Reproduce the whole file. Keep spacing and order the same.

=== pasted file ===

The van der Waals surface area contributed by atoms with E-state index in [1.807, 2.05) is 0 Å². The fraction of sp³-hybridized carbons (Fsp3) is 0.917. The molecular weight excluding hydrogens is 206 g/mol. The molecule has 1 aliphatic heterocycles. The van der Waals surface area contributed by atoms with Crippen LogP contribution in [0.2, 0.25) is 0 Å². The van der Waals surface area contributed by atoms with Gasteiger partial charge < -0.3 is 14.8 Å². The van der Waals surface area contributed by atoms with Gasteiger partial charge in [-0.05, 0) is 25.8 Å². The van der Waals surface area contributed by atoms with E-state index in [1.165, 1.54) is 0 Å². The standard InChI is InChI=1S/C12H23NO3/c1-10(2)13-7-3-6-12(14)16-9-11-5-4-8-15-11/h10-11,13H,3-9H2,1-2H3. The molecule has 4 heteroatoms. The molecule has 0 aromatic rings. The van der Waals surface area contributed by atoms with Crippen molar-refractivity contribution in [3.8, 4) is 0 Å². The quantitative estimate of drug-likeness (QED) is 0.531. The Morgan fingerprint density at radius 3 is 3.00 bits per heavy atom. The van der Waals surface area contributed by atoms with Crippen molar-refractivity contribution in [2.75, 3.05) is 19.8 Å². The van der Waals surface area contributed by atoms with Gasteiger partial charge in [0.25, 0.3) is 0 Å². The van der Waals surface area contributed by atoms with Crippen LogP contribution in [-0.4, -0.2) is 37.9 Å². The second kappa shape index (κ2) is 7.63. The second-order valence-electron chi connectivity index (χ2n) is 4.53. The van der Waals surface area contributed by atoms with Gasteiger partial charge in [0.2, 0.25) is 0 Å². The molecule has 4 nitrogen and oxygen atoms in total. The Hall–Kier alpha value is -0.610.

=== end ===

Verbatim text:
The van der Waals surface area contributed by atoms with E-state index in [1.807, 2.05) is 0 Å². The fraction of sp³-hybridized carbons (Fsp3) is 0.917. The molecular weight excluding hydrogens is 206 g/mol. The molecule has 1 aliphatic heterocycles. The van der Waals surface area contributed by atoms with Crippen LogP contribution in [0.2, 0.25) is 0 Å². The van der Waals surface area contributed by atoms with Gasteiger partial charge < -0.3 is 14.8 Å². The van der Waals surface area contributed by atoms with Gasteiger partial charge in [-0.05, 0) is 25.8 Å². The van der Waals surface area contributed by atoms with E-state index in [1.165, 1.54) is 0 Å². The standard InChI is InChI=1S/C12H23NO3/c1-10(2)13-7-3-6-12(14)16-9-11-5-4-8-15-11/h10-11,13H,3-9H2,1-2H3. The molecule has 4 heteroatoms. The molecule has 0 aromatic rings. The van der Waals surface area contributed by atoms with Crippen molar-refractivity contribution in [3.8, 4) is 0 Å². The quantitative estimate of drug-likeness (QED) is 0.531. The Morgan fingerprint density at radius 3 is 3.00 bits per heavy atom. The van der Waals surface area contributed by atoms with Crippen molar-refractivity contribution in [2.75, 3.05) is 19.8 Å². The van der Waals surface area contributed by atoms with Gasteiger partial charge in [0.25, 0.3) is 0 Å². The van der Waals surface area contributed by atoms with Crippen LogP contribution in [-0.4, -0.2) is 37.9 Å². The second kappa shape index (κ2) is 7.63. The second-order valence-electron chi connectivity index (χ2n) is 4.53. The van der Waals surface area contributed by atoms with Gasteiger partial charge in [0.2, 0.25) is 0 Å². The molecule has 4 nitrogen and oxygen atoms in total. The Hall–Kier alpha value is -0.610.